Spiked gold nanotriangles: formation, characterization and applications in surface-enhanced Raman spectroscopy and plasmon-enhanced catalysis†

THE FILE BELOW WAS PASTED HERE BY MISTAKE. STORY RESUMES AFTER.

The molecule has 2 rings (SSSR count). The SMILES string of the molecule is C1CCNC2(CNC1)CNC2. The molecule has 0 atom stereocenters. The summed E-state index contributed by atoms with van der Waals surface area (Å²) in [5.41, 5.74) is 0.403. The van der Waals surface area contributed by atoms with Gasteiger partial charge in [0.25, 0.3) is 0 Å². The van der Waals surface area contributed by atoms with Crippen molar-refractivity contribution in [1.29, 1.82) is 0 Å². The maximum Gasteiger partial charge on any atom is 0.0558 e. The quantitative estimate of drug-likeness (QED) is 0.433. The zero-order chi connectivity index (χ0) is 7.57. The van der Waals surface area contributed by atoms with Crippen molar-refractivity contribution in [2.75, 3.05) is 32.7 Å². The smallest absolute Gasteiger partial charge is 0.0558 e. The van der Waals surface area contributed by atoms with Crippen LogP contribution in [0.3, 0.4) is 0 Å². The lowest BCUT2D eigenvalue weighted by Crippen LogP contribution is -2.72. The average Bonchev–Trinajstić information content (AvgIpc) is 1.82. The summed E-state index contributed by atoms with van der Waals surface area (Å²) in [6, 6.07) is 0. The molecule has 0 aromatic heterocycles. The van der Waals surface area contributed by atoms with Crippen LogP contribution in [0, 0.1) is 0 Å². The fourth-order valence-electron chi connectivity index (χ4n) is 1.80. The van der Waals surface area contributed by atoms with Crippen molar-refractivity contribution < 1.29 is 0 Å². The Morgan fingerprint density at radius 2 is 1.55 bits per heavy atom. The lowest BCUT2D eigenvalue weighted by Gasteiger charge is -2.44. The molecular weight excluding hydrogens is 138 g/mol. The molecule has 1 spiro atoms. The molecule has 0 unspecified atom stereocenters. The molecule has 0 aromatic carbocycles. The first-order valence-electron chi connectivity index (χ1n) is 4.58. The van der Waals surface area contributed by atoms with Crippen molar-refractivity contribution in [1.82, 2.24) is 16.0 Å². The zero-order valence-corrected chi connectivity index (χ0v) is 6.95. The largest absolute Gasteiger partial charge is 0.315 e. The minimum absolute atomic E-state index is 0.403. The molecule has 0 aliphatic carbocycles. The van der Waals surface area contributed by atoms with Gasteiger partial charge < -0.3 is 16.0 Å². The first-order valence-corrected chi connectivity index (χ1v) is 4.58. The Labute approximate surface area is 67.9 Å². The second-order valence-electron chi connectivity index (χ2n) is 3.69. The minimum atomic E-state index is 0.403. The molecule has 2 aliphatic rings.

We show the formation of metallic spikes on the surface of gold nanotriangles (AuNTs) by using the same reduction process which has been used for the synthesis of gold nanostars. We confirm that silver nitrate operates as a shape-directing agent in combination with ascorbic acid as the reducing agent and investigate the mechanism by dissecting the contribution of each component, i.e., anionic surfactant dioctyl sodium sulfosuccinate (AOT), ascorbic acid (AA), and AgNO3. Molecular dynamics (MD) simulations show that AA attaches to the AOT bilayer of nanotriangles, and covers the surface of gold clusters, which is of special relevance for the spike formation process at the AuNT surface. The surface modification goes hand in hand with a change of the optical properties. The increased thickness of the triangles and a sizeable fraction of silver atoms covering the spikes lead to a blue-shift of the intense near infrared absorption of the AuNTs. The sponge-like spiky surface increases both the surface enhanced Raman scattering (SERS) cross section of the particles and the photo-catalytic activity in comparison with the unmodified triangles, which is exemplified by the plasmon-driven dimerization of 4-nitrothiophenol (4-NTP) to 4,4′-dimercaptoazobenzene (DMAB).